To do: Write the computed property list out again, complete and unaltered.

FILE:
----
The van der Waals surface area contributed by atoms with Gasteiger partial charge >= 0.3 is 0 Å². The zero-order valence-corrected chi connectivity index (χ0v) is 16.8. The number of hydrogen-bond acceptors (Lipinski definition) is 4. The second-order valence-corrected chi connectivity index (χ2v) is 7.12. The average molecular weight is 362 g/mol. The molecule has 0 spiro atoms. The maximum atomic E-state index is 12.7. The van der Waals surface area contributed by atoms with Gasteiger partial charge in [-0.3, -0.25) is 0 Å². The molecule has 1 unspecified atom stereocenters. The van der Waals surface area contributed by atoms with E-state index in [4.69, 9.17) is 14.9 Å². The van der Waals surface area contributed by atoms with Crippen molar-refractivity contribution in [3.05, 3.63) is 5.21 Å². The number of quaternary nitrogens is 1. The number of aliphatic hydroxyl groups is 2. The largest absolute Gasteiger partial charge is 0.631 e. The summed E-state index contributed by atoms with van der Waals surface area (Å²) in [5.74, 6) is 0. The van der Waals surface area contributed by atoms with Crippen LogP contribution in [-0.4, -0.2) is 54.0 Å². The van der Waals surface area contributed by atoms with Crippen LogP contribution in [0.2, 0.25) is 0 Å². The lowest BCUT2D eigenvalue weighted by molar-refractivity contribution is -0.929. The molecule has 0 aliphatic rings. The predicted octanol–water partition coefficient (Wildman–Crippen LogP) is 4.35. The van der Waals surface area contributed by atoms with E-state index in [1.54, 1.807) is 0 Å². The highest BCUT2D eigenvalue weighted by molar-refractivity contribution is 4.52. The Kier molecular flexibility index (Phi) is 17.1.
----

The van der Waals surface area contributed by atoms with Gasteiger partial charge >= 0.3 is 0 Å². The zero-order valence-corrected chi connectivity index (χ0v) is 16.8. The number of hydrogen-bond acceptors (Lipinski definition) is 4. The second-order valence-corrected chi connectivity index (χ2v) is 7.12. The average molecular weight is 362 g/mol. The molecule has 0 spiro atoms. The maximum atomic E-state index is 12.7. The van der Waals surface area contributed by atoms with Gasteiger partial charge in [-0.3, -0.25) is 0 Å². The molecule has 1 unspecified atom stereocenters. The van der Waals surface area contributed by atoms with E-state index in [4.69, 9.17) is 14.9 Å². The van der Waals surface area contributed by atoms with Crippen molar-refractivity contribution in [3.05, 3.63) is 5.21 Å². The number of quaternary nitrogens is 1. The number of aliphatic hydroxyl groups is 2. The largest absolute Gasteiger partial charge is 0.631 e. The summed E-state index contributed by atoms with van der Waals surface area (Å²) in [5.74, 6) is 0. The van der Waals surface area contributed by atoms with Crippen LogP contribution in [-0.4, -0.2) is 54.0 Å². The van der Waals surface area contributed by atoms with Crippen LogP contribution in [0.2, 0.25) is 0 Å². The lowest BCUT2D eigenvalue weighted by molar-refractivity contribution is -0.929. The molecule has 0 aliphatic rings. The predicted octanol–water partition coefficient (Wildman–Crippen LogP) is 4.35. The van der Waals surface area contributed by atoms with E-state index in [1.54, 1.807) is 0 Å². The highest BCUT2D eigenvalue weighted by molar-refractivity contribution is 4.52. The Kier molecular flexibility index (Phi) is 17.1.